There were quite a few interesting things to see at the recent Tokyo Game Show. Instead of rehash all the announcements, we'd like to point out a little bit of the show's absurdity. To be fair, no game show is without its weirdness, but this video served as a good starting point for a discussion about the culture of trade shows as well as gamer culture in general.
Scott: Here we go. Time for the News: The WTF edition
Scott: I kind of feel like this video is like one of those de-motivational posters: "Sense: This video makes none."
Jorge: I like the cowboy boots. Is that to emphasize the fact Microsoft is a Western franchise? But Japanese women are wearing them. Maybe this is some metaphor for Microsoft's burgeoning role in the Japanese market.
Scott: Or maybe ladies in boots are hawwwwt.
Jorge: Hey, I just came from Blizzcon. Why make them wear boots when you can make them wear skimpy leather clothing and night-elf ears?
Scott: I mean, we talk a lot about video games in fairly serious way: culture, economics, artistic interpretation. But this is a good reminder of the commercial nature of the industry. Not to mention the downright weirdness.
Jorge: It is the overt commercial aspects that are so weird.
Jorge: Costumes and themed apparel are not new (eg: http://www.blizzard.com/blizzcon/photogalleries/) for convention goers. But most of these are just game enthusiasts, not paid models who don't know the difference between a thumbstick and a drumstick.
Scott: Are these ladies really helping Microsoft sell things?
I mean, I don't watch this and then think to myself: Snap, I have to buy a 360!
Jorge: It's strange because when I think of gamer communities getting together, and TGS definitely included this considering how many civilians showed up, I think of an organic experience. There is an interesting dichotomy at events like these between the organic and inorganic aspects of gamer culture.
Scott: What do you mean by "organic?"
Jorge: When I think of gamers getting together I think of myself getting together with friends back in high school. If you think of these events as venues where people gather to share a common interest you are dreadfully misinformed. Unless your common interest is an army of booth babes.
Scott: Which it most certainly is.
But seriously, that's a good point: these events are by their nature marketing events. They're trying to sell their stuff, so why not use sex appeal?
Jorge: Part of the uncomfortable feeling, and maybe its just me, is the sense that I am being targeted. All these women are just scantily clad door-to-door salesmen as I see it.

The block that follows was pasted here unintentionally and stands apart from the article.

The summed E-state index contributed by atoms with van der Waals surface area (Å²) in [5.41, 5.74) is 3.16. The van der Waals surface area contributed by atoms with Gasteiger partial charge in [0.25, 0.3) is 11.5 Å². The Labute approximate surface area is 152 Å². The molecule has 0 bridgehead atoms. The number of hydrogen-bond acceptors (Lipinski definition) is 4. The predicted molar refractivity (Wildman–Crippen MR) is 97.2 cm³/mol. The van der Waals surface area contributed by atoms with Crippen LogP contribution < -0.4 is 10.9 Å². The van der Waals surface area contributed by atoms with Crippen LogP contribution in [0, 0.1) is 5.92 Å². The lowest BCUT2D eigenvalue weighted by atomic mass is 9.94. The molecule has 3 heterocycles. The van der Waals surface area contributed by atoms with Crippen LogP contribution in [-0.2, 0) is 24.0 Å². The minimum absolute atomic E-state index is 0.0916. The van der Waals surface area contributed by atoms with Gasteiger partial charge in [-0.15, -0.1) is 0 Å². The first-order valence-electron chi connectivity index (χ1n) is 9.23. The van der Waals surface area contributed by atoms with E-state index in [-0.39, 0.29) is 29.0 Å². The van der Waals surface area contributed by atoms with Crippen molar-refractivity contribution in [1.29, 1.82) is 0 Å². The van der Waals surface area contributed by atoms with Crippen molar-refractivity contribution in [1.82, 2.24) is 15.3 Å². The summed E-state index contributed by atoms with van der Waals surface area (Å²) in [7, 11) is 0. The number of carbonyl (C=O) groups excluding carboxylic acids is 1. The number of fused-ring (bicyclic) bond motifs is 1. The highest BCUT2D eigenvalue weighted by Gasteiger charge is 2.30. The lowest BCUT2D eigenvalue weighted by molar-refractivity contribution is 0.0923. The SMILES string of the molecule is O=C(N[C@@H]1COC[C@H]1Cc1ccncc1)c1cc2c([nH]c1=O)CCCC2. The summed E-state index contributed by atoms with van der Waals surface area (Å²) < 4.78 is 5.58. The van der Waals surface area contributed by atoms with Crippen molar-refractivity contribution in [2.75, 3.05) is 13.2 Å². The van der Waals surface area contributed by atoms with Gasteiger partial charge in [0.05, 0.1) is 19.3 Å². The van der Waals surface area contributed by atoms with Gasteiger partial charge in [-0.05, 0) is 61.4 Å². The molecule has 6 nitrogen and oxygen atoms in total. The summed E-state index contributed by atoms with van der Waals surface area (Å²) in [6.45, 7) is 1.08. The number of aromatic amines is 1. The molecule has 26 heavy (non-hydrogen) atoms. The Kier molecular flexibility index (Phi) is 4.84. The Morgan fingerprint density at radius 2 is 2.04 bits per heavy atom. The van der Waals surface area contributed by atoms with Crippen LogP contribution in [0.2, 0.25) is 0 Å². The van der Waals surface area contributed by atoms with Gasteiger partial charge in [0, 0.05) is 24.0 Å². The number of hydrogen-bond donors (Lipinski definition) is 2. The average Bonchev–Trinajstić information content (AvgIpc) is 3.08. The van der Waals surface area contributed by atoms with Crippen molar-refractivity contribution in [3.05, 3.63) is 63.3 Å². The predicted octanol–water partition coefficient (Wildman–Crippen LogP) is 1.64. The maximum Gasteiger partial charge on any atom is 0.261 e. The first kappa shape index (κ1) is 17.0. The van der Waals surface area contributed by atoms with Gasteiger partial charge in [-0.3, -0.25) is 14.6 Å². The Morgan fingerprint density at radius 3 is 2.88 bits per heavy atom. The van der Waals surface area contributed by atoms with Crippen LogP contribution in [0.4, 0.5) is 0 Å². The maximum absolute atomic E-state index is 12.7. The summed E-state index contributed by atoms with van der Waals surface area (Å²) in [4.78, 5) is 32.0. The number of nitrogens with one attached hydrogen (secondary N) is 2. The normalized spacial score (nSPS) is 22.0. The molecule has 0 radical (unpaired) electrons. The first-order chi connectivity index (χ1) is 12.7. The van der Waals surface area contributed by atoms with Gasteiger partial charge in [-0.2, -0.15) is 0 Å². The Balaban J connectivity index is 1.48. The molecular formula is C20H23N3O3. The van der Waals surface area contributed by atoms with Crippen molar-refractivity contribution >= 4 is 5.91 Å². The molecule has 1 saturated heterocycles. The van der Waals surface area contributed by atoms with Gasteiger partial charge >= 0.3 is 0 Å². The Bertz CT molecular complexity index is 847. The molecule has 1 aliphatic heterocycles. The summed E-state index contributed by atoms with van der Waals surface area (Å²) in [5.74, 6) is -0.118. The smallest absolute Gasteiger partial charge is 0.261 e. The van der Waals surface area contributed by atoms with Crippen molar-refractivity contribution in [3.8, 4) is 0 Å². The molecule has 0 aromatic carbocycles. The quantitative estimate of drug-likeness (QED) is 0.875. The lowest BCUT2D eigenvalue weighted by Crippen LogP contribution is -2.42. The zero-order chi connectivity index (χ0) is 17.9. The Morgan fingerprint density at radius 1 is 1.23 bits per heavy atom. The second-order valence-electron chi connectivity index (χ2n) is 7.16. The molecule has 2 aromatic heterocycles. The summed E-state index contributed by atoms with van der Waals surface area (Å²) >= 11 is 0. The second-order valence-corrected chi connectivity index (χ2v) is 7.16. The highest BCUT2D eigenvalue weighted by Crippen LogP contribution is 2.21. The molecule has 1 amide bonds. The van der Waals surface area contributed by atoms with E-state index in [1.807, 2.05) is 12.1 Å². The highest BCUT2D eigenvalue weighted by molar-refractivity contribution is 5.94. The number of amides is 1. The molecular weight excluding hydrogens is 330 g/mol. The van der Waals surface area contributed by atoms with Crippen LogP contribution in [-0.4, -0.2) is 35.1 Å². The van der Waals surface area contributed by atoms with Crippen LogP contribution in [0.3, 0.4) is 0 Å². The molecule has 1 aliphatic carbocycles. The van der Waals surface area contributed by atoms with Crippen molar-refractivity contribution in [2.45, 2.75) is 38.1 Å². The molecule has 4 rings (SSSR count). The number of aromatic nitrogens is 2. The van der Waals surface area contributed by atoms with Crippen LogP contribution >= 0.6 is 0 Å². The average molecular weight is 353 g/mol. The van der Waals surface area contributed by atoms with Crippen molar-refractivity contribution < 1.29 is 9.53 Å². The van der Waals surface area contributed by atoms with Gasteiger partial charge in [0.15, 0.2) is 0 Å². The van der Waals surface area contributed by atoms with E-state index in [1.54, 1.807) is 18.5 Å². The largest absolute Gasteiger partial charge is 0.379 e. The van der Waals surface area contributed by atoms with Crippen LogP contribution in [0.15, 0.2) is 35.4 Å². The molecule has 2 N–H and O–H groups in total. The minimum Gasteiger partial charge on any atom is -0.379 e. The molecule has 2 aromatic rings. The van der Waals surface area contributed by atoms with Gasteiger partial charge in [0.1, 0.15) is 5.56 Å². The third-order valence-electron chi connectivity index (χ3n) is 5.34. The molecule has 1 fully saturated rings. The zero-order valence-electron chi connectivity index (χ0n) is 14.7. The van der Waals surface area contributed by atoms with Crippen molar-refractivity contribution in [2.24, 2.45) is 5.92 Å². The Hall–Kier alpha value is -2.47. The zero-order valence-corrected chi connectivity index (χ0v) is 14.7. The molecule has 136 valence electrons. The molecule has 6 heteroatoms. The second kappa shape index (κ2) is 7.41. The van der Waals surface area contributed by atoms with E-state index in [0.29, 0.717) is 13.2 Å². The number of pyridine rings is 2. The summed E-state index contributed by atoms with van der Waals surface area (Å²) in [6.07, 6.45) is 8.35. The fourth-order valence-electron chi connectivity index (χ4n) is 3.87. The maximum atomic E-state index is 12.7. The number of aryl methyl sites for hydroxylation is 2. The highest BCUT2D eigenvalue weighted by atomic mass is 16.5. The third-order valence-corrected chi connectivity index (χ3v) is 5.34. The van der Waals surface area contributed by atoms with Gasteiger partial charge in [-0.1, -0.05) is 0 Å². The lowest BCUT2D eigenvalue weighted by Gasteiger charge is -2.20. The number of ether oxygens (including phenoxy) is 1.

Jorge: It's not just the night-elf models either. There were two announcers at Blizzcon during the Starcraft Tournament that were clearly had no idea what they were talking about. They called themselves "E-sports" announcers. The pay-per-view announcers at the event had the same pre-packaged feel about them.
Scott: They literally called it e-sports?
Jorge: Yeah. Their heads were swollen with excitement.
Scott: Or faux-excitement?
Because I think that's what you're getting at with the whole "organic" thing. These are people who are being paid to look excited about the games, rather than being genuinely enthusiastic.
Jorge: When I think of videogames as related to books, the booth babe marching band seems incredibly alien. I've never seen something like that at a book signing.
Scott: Or at a movie premier, or even something like Sundance.
Jorge: Do you find this degrading to the medium?
Scott: It's somewhat degrading, although probably more so to the women...
But it's the idea that gamers can be fooled by a tight body and pumping techno music.
Jorge: I don't think its just targeting gamers though. They do it for themselves too, and for journalists. It's just become so ingrained in the theatrical nature of it all. Car shows do the same thing.
Scott: So they're branding, or trying to create a culture for a company?
Jorge: You'd think you'd be able to show off your goods without showing off someone else's goods. Brand your company with sex appeal and show off frivoulous spending, that will bolster your street cred.
Scott: A corporate pissing contest?
Jorge: Yea, its just what you get with this type of marketing. It's easy to forget how silly the videogame industry is when you're busy enjoying their actual product.
Scott: True. Maybe it's best just to laugh at it and try not to get too involved in the marketing quagmire.
Jorge: I'm glad that game journalists and convention goers know this is just silly.
Scott: Yeah. It makes me less worried that all the big deal folks like Brian Crecente realize how ridiculous it is. But you have to admit, techno "Auld Lang Syne" is damn catchy.